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FORUMS Canon Cameras, Lenses & Accessories Canon EF and EF-S Lenses 
Thread started 22 Oct 2005 (Saturday) 19:07
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Portrait Lens?

 
Mac
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Oct 22, 2005 19:07 |  #1

So I am starting to get the urge to learn portrait shooting. Right now, I prefer landscape and wildlife, and have not done alot of portraits. But I am wondering on a lens. Right now, I have both the 50 1.4 and the 85 1.8 on my wish list, and I am planning on getting them both in the long run. But for now, I need to choose one. Which one would be best to start with? Any info is greatly appreciated...thanks.:)

Oh, and my current list of lenses:
Tokina 12-24
Tamron 28-75
Canon 70-200 f/4
Canon 100-400

Thanks again...:)


Sean
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gasrocks
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Oct 22, 2005 19:30 |  #2

You already own 2 lenses that would be fine for port. I'd get the cheapest one first if you really find you need another lens.


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NBEast
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Oct 22, 2005 19:34 |  #3

Mac wrote:
So I am starting to get the urge to learn portrait shooting. Right now, I prefer landscape and wildlife, and have not done alot of portraits. But I am wondering on a lens. Right now, I have both the 50 1.4 and the 85 1.8 on my wish list, and I am planning on getting them both in the long run. But for now, I need to choose one. Which one would be best to start with? Any info is greatly appreciated...thanks.:)

Oh, and my current list of lenses:
Tokina 12-24
Tamron 28-75
Canon 70-200 f/4
Canon 100-400

Thanks again...:)

What camera?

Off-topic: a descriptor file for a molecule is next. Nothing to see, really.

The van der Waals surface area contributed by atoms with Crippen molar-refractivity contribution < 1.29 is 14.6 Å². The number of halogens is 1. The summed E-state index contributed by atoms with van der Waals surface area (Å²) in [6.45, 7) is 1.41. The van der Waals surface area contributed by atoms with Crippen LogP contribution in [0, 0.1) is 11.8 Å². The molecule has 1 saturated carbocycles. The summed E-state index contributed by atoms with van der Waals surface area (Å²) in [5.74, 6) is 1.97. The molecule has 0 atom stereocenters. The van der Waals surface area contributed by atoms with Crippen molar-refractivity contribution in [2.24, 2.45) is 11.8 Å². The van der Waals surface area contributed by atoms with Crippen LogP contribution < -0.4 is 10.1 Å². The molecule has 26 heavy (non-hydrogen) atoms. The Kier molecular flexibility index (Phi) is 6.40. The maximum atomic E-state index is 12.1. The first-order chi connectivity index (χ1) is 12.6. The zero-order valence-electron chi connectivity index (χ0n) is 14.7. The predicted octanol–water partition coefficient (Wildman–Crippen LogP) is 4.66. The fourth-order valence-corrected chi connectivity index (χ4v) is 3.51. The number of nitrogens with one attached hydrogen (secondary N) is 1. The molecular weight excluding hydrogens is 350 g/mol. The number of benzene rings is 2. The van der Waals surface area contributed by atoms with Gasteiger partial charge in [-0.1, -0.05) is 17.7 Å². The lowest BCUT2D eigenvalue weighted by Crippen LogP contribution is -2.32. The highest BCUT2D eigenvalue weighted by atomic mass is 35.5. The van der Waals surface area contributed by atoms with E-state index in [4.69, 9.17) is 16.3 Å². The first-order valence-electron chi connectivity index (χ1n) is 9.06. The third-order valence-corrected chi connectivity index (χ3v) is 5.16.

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richardho11
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Oct 22, 2005 19:38 as a reply to  @ NBEast's post |  #4
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Yah, what camera do you have? Because if you have the Rebel,RebelXT or the 20D, I think the 50mm is too long. I rarely used it because it was so long. I think the range around a 35mm would be perfect. You should go to the camera store and try out a few of the focal lengths and see which one suits you best. Im waiting for my 35L to come in on Monday, but now I just ordered the 5D too, so I am hoping that it wont be too wide! LOL. I'll just have to get the 85L sooner or later!


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Lord_Malone
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Oct 23, 2005 02:08 |  #5

On a cropped camera the 35 would be perfect.


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NBEast
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Oct 23, 2005 02:24 as a reply to  @ Lord_Malone's post |  #6

I think it may be a matter of preference. I have a 20D (1.6 crop) and here's a few examples. Personally; I find anything UNDER 50mm too short for the traditonal "portriate".

Also there's the matter of perspective. "Normal" (what our eyes see) is about 35 on a 1.6 crop camera. Below that may give uncomplementary perspectives (fat, big noses, etc). Conversely; slightly longer gives complementary feature perspectives. Hence; the traditional portriate lengths of 85 - 135 (efl).

Note: Please pardon recycled photos - already uploaded. :)

(uncropped except to fit 8x10 format)
#1: 75mm from about 5 feet away.
#2: 50mm from about 6 feet away: